SdF: Who is your sounding board? There must be someone that you trust to give you brutally honest feedback on your poetry. How do they fit into the process?

DM: My husband, Jack, is the first person I go to. He is a wonderful writer himself.

I also have been studying art over zoom at Parque Lage an art school in Rio de Janeiro (since the beginning of Covid) and it has been a great place to get feedback, connect with other artists and art forms. Open mics are a great place to try things out as well. Many times, I nearly gave up on a poem to then having performed it and getting great feedback.

SdF: Have you experienced particular challenges as a female creative? How did you overcome these challenges and what do you think needs to change for others to avoid these challenges in the future?

DM: Growing up in Brazil as a “wannabe” actress was challenging. The acting industry was misogynistic and I was sexualized from a young age. I mostly stuck to theatre, I didn’t have thick skin for the tv industry, especially in my country. I went around and around, it took me a long time to call myself an artist. Neither of my parents finished school and my dad is a self-taught artist; he works as a wood carver. We struggled financially and in Brazil.

In Brazil, your first priority is to get a degree; art is a hobby. I got a scholarship to study psychology but kept studying theatre and dance on the side without really committing to it. There was a lot of stigma, I went back and forth with it until I became a mother and found poetry. After being a full-time mum for 3 years to be able to go out at night to perform was liberating and affirming. The community that came with it was such a gift. Sydney can feel isolating at times, to be able to find one’s feet takes time. Mostly to be able to hear people’s stories, coming from a variety of backgrounds, share parts of themselves that they may not have told anyone. This is the beauty of poetry for me – to hear one’s story in full body presence. I have had many emotional moments watching performances and being on stage. It is a powerful and unquestionably important art form.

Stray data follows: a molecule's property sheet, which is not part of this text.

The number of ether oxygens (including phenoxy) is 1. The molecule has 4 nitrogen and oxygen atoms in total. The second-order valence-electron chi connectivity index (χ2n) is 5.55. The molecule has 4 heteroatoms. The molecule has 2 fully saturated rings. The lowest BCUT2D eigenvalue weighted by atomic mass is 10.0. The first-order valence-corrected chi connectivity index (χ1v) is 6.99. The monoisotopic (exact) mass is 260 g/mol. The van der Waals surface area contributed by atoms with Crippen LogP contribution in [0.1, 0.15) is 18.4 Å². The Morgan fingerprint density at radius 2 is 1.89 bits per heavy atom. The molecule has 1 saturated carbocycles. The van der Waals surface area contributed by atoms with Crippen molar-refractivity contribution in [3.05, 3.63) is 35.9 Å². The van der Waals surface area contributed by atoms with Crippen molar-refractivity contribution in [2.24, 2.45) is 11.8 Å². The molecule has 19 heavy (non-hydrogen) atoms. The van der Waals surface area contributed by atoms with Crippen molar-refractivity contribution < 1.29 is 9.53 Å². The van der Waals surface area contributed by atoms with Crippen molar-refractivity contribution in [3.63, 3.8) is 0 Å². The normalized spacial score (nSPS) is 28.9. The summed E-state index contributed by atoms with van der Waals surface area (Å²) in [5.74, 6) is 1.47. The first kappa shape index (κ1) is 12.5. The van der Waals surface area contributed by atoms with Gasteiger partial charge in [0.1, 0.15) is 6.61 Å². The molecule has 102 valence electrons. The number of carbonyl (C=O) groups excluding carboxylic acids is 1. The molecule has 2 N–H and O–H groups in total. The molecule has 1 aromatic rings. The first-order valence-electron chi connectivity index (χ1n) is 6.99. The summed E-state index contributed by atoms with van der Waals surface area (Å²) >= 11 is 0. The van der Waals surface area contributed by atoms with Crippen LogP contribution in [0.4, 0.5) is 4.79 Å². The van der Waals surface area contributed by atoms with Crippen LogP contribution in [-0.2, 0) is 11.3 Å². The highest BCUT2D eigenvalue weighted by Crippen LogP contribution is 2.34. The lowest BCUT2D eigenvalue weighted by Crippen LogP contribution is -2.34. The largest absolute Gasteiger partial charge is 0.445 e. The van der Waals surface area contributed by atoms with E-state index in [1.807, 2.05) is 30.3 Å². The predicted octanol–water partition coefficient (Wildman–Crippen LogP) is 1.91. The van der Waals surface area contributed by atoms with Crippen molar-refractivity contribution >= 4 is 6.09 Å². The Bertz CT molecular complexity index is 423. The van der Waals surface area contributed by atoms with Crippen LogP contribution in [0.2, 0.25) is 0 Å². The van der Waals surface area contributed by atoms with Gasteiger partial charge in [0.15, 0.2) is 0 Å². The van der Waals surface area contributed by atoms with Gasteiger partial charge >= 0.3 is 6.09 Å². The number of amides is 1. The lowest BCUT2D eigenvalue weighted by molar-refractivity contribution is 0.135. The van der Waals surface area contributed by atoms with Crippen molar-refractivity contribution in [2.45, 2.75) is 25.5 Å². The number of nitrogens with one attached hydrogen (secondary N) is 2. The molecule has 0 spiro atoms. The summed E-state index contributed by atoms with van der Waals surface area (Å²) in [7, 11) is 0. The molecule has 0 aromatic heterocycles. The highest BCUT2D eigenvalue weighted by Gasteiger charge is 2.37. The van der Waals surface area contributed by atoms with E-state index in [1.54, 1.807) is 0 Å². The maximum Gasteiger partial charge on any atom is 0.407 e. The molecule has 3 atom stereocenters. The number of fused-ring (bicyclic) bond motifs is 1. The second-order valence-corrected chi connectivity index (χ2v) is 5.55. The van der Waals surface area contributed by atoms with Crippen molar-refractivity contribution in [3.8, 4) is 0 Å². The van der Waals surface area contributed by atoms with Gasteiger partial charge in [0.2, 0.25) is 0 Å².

I overcame the challenges by sticking to the desire in my belly, by finding a community that supports me and showing up even when I didn’t want to.

As a mother of a young boy there are challenges as well when it comes to time to create, the availability to be at places and the support system required to be able to do so. I’d like to see more women in positions of decision making, more support for independent artists and mother artists. I’d like to see more poetry everywhere.

SdF: So, what’s on the horizon for you? Any projects you’re working that you can share?

DM: I want to publish a book in Portuguese and go back to my art backbone which is theatre. I have been brewing an idea for a show mixing poetry, storytelling, music, dance and visual art. I have some gigs coming up with the band and solo ones as well.

SdF: What is your most memorable performance and why?

DM: When I won the Bankstown Grand Slam with 3 other poets. We performed as an ensemble for 900 people. Lately I quite enjoy performing with the band Ally and mixing medias.

SdF: What advice would you give to any aspiring creatives out there?

DM: Don’t let self-criticism stop you! Find your people! Make art regardless of the outcome! Art is not separate from life!


To learn more of Dai Moret’s creations and gigs visit her instagram page: @daia_gaia 

To learn more about Dai Moret’s collaborator Ally visit: gaibryantspareparts.com/ally


Keep an eye out for my final instalment of the Shout Sister Shout series, the Epilogue.

Did you miss the previous Shout Sister Shout instalment? Read Alex Silver’s interview here.